Devolution in the North would let Yorkshire take more control over its response to climate change, the Liberal Democrats have claimed.
In policy to be announced at the party's conference at the weekend, former leader and Shadow Local Government Spokesman Tim Farron will say giving more powers to local councils is the way to tackle the threat posed by climate change.
But speaking to the Yorkshire Post, he went a step further to say the need for devolution was "more apparent than ever" in the context of climate change.
Mr Farron, who is also the party's spokesman for the North, warned government could only meet the challenges of the climate emergency if politicians “radically overhaul how we do politics”.
Liberal Democrat delegates are due to debate plans to achieve net-zero emissions by 2045. Under the plans, local councils across England will be given additional borrowing powers and funding from central government to design, implement and monitor their Zero-Carbon Strategies.
Local authorities would be given increased powers:
- Over housing and planning, ensuring that local development plans contribute to achieving net-zero emissions.
- To develop and implement energy efficiency and renewable energy programmes for buildings – helping tackle fuel poverty in the areas too.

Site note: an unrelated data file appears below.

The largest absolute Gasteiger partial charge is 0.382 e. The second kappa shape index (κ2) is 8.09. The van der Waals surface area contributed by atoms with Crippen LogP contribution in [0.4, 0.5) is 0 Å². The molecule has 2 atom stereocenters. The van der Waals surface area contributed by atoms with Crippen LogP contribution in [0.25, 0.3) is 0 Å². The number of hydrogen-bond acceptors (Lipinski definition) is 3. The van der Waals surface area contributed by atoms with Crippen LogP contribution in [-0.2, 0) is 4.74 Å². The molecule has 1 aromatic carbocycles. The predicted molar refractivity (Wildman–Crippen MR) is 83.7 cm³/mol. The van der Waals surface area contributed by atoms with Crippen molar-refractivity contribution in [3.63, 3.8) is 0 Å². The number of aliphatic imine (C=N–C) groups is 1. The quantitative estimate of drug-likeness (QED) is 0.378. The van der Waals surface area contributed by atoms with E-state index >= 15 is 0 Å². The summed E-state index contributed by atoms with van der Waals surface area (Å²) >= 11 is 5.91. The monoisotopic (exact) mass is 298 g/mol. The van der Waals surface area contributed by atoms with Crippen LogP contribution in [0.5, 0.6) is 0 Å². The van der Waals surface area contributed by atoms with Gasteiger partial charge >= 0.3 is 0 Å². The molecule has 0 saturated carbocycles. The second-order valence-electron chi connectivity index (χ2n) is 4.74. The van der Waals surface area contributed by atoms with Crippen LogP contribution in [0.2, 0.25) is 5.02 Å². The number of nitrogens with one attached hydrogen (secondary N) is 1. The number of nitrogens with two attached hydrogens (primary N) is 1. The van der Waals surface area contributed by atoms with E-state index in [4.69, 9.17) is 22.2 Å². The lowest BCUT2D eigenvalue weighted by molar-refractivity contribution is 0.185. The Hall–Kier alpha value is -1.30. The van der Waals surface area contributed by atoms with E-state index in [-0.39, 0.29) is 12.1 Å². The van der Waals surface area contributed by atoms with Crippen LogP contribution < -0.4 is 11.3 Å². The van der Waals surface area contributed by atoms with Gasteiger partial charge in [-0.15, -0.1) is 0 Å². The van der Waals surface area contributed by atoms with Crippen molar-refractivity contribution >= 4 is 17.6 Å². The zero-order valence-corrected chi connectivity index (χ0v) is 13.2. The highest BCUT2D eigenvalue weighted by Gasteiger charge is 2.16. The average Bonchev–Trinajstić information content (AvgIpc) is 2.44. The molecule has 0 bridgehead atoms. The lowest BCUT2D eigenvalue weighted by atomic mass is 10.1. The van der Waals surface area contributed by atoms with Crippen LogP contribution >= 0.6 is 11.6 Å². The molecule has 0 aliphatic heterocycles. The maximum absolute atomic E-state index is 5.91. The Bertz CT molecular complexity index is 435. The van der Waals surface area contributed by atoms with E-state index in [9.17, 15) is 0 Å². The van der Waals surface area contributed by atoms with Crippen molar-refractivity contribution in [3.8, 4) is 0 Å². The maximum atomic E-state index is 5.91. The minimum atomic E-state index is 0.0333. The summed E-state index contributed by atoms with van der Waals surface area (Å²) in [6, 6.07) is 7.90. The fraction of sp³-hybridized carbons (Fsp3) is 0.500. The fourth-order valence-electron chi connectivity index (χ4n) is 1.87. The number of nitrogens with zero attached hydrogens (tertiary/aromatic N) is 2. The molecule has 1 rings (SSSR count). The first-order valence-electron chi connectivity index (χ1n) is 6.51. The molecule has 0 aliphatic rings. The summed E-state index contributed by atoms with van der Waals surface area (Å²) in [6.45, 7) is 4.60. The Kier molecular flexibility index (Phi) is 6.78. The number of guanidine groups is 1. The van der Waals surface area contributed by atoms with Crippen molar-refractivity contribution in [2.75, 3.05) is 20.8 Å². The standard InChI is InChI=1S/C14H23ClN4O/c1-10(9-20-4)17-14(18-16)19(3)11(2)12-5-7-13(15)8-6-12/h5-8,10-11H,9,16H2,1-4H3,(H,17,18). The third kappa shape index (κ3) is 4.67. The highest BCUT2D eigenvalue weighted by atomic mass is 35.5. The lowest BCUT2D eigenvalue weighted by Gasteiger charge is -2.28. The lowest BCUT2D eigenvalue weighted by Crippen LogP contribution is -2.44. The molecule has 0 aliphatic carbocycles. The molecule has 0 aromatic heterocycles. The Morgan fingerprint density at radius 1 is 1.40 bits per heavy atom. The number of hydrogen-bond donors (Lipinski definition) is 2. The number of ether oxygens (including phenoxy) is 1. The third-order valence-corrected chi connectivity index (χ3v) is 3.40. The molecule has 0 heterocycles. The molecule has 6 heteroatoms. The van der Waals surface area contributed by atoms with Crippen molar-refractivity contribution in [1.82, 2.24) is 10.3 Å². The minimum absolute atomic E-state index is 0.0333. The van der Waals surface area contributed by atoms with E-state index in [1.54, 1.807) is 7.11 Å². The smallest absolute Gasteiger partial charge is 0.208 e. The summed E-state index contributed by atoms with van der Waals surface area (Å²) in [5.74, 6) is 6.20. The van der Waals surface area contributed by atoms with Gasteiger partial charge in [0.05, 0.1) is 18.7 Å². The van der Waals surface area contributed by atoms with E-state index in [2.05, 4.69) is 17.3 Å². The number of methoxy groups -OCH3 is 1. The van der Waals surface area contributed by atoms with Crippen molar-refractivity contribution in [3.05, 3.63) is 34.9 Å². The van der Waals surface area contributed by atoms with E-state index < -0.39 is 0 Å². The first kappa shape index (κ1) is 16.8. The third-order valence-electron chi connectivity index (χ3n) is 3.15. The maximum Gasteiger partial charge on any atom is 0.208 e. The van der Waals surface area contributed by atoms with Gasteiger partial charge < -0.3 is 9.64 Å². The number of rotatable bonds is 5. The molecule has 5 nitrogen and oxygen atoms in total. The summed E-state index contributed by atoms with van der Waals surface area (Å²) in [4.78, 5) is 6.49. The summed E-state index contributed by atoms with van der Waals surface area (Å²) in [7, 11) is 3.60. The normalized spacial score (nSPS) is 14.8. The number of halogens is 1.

- To set-up and expand their own renewable energy generation.
- To run or commission and regulate local bus and trams networks.
- To build new infrastructure for walking, cycling and charging electric vehicles.
Mr Farron said: “The climate emergency is the biggest issue we face bar none.
“Local councils across the country have stepped up to the plate in taking measures to tackle climate change, spurred on by enormous pressure from young people who are all to aware of the devastating damage that is being done to our planet.
“But sadly they are being betrayed by a Conservative Government who have repeatedly failed to take the role of local government seriously - continuing to slash local council budgets and refusing to increase their powers.
“People deserve better and the Liberal Democrats demand better. Local authorities know best how to cut greenhouse gas emissions in their areas. That’s why we would give councils more powers and, most importantly, more money to help us achieve a net-zero UK.”
He added: "With Government in Westminster diverting all attention in both Parliament and the civil service to Brexit, it has become more apparent than ever the need for devolution. By giving local authorities the ability to tackle the climate emergency themselves, we are empowering people right across the UK to tackle the biggest issues facing them, especially when this Tory government won’t.”
Leaders of 18 of Yorkshire’s 20 councils, plus metro mayor Dan Jarvis, submitted plans last year to form a so-called One Yorkshire mayoral authority which would have powers passed down from Westminster.
Such an authority would be given devolved powers and budgets from central government, with similar deals already in place in Manchester, Liverpool and the Tees Valley among others.
But central government has rejected the proposals, with then Communities Secretary James Brokenshire saying Yorkshire was too big and diverse for its to fit government criteria for devolution.
Ministers have urged leaders to fully implement the Sheffield City Region deal, which was signed in 2015 but has yet to be implemented because after talks broke down between local leaders.
Northern Powerhouse Minister Jake Berry suggested in his speech that the Government would prefer a deal covering West Yorkshire.